Had they called each other that morning to coordinate outfits?
I walked into the conference room and, for a moment, thought I’d caught the second act of Jersey Boys. There stood our CEO, surrounded by members of the company’s executive team –- four of whom were wearing virtually the identical outfit as our leader.
I probably wouldn’t have thought twice about this if I’d walked into a meeting at my old law firm: Pinstriped suits and rep ties were worn by everyone of the male persuasion.
But the dress code at my new company was decidedly ‘free range,’ allowing people to wear most anything that wasn’t nailed down. (Oh, the dot.com days!)
Interestingly, these five guys were having none of that freedom: Each wore a striped, long-sleeved dress shirt; a black leather belt with brushed silver buckle; straight-legged, medium-wash blue jeans; dark socks; and newly polished, black calfskin oxfords. Apparently, the only deviation tolerated within this Gang of Five was the color of shirt stripes.
The other men in the room had ‘busted loose’ and put on whatever they darn well felt like wearing. Or could it be that they just didn’t ‘get it’?
I looked for some pattern in the situation: Why were these four executives, in particular, playing the Four Seasons to our CEO’s Frankie Valli? Why not some of the other men, instead?
I soon realized that the group of followers comprised the CEO’s hand-picked successor, that successor’s successor and two other ‘C’-level officers decidedly under-qualified for the ‘top dog’ positions they’d found themselves in.
In other words, the CEO’s doo-wop boys were the two next most powerful executives in the company and the two executives who were probably least qualified to do the jobs they’d been assigned.
Did dressing like the CEO help influence – at least, subliminally — the CEO’s choice of successors in the chain of command? And did it help — albeit, subconsciously — boost the CEO’s regard for the two strugglers?
I say, “You betcha!” (And this is before taking into account that all five of them drove the same make of car….)
The anthropology of workplaces fascinates me. I believe that, by adopting an anthropologist’s observational habits vis-à-vis your office’s culture, you will start making choices that are better ‘thought-out’ — and that will lead to consequences you’ve been able to anticipate and plan for. [See https://mentorist.co/2013/03/19/read-the-smoke-signals-understanding-your-companys-culture/ ]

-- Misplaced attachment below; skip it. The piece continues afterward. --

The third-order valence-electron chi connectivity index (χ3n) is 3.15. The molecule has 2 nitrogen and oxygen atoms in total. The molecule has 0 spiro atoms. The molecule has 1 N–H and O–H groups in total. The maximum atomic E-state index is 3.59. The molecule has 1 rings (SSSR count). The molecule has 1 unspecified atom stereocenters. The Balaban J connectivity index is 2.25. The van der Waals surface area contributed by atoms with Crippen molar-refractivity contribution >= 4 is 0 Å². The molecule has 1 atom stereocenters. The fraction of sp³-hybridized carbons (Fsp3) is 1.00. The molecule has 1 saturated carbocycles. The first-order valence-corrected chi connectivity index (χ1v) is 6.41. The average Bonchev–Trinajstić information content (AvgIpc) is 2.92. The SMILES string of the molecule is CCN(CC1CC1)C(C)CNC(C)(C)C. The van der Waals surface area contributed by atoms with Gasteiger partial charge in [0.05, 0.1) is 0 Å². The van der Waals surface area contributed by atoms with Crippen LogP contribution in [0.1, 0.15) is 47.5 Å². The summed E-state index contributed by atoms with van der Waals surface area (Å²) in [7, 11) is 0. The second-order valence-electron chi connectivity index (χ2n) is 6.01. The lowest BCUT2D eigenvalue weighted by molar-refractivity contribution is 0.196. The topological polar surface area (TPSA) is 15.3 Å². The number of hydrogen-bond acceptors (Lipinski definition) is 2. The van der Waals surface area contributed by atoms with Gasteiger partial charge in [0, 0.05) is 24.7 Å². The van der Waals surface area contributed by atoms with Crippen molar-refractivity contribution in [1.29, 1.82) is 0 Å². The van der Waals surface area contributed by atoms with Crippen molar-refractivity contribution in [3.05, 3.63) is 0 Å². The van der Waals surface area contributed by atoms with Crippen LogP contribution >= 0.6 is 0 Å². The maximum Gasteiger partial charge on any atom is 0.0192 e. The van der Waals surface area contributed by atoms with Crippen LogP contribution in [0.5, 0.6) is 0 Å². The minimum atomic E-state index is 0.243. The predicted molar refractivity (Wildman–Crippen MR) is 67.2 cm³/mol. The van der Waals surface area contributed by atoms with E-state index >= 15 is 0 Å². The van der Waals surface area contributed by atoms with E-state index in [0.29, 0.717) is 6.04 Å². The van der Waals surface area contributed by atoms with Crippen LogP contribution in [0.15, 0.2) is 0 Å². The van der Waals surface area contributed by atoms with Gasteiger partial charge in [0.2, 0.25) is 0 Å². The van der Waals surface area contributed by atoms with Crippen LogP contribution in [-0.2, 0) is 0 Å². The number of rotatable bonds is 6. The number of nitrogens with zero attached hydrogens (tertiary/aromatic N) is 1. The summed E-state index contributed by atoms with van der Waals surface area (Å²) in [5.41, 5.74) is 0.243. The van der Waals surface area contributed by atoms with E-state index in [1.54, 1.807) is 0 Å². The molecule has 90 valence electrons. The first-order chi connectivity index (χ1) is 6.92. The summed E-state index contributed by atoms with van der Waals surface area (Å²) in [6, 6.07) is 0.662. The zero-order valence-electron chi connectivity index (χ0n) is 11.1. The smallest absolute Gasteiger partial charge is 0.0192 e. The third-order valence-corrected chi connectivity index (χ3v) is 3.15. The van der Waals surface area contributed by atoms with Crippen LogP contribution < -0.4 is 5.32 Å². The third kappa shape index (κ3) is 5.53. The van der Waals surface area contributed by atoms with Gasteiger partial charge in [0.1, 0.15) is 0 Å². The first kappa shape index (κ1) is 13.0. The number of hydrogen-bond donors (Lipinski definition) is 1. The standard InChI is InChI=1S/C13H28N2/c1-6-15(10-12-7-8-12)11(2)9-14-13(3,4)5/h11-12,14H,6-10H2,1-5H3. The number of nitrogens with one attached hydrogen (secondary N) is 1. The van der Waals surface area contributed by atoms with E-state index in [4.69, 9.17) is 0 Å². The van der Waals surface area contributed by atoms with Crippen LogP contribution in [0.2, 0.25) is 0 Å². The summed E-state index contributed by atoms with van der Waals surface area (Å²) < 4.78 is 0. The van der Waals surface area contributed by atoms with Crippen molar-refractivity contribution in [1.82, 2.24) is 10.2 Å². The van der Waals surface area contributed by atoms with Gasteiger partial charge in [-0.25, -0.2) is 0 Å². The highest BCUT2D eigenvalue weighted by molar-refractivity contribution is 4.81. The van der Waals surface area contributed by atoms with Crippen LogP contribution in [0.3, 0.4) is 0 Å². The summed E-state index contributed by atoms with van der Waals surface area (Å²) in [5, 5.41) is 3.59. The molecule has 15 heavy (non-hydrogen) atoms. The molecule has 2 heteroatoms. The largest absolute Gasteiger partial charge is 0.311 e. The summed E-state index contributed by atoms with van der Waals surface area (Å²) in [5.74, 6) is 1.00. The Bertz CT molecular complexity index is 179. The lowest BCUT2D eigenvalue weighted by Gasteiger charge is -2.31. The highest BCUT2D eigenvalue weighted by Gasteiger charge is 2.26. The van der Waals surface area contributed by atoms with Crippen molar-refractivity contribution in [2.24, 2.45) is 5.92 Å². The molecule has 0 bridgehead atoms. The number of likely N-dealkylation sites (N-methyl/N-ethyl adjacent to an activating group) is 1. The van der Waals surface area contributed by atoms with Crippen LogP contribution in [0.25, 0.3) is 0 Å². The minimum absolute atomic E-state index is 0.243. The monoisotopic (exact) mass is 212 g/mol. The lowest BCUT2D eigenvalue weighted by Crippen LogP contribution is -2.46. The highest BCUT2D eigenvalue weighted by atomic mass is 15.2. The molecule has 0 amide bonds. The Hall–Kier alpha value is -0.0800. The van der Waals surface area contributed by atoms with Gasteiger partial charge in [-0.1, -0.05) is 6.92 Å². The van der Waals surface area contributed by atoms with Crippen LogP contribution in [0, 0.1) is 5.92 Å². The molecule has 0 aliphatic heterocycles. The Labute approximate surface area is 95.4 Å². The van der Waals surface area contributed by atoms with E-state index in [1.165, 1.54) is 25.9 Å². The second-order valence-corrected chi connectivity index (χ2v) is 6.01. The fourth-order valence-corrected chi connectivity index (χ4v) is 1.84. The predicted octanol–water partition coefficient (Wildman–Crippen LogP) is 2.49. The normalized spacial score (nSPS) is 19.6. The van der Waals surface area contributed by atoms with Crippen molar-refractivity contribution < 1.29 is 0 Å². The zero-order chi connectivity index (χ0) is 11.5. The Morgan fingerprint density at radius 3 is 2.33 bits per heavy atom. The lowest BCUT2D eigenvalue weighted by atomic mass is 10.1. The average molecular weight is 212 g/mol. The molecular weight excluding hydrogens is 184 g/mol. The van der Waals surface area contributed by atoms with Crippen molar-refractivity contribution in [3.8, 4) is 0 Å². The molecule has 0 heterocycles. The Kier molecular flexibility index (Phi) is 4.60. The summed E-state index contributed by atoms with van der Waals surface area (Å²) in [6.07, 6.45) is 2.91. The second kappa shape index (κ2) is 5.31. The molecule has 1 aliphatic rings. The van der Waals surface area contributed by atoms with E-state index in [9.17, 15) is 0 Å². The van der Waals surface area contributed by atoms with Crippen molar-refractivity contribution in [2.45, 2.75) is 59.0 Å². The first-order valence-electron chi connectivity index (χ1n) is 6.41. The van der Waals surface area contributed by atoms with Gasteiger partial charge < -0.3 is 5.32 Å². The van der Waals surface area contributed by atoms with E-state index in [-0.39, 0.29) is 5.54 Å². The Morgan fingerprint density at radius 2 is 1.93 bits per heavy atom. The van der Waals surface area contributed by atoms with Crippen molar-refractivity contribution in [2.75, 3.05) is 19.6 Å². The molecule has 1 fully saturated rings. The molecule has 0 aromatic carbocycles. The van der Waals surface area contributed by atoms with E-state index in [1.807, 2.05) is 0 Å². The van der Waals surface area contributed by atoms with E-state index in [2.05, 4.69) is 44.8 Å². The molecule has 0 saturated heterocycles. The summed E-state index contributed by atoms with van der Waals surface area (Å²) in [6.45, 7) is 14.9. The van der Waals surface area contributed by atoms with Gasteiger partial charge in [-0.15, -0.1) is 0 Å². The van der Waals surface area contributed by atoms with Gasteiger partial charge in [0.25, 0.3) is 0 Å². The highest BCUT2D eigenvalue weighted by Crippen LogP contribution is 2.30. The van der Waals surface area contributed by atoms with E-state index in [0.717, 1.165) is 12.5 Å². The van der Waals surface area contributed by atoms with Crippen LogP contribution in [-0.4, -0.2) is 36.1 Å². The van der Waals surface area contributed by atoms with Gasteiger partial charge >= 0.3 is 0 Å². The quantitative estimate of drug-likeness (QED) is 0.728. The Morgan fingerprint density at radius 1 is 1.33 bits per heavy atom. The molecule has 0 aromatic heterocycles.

A part of workplace anthropology involves studying the tribal dress: How is the leader decked out? Who else has adopted that dress? What status do the adopters have in the leader’s eyes? How much power?
Once you’ve figured out the answers to these questions, you can consciously decide whether you also want to adopt the leader’s dress. And — if you don’t — you can make a considered prediction as to the career benefits (or costs) of wearing a distinctively different set of duds.
The extent to which my four colleagues mimicked the CEO’s dress was laughable. (Don’t they ever yearn for solid-colored shirts…?) Nonetheless, your workplace image will improve if you adopt a watered-down version of their dressing philosophy. Try following these two ‘rules of thumb’ when deciding what to wear to the office:
The ‘Already Promoted’ Rule
Dress like the people who are one level above you on the company’s org chart.
You want to be promoted, right? If so, start looking the part. That way, the people you’ll need to sponsor your promotion will have an easier time envisioning you in the new role.
You don’t have to ‘matchy match’ others down to their shirt stripes. But your choices of what to wear should fall within the same categories as theirs: They wear blazers? You wear blazers. They wear loafers? You wear loafers….
The ‘Print Ad’ Rule
If you’re a woman and everyone at the next level is a man, ask yourself this question when deciding what to wear: Could I appear in the same print ad campaign with these men and look like I ‘fit’?
Whether the men in your office dress like they just stepped out of a J. Crew catalog or an Armani ad, you should look like you belong in that same photograph.
Of course, rules are made to be broken — strategically. Someday, I’ll tell you about the time I wore Jimmy Choos into a conference room full of docksiders….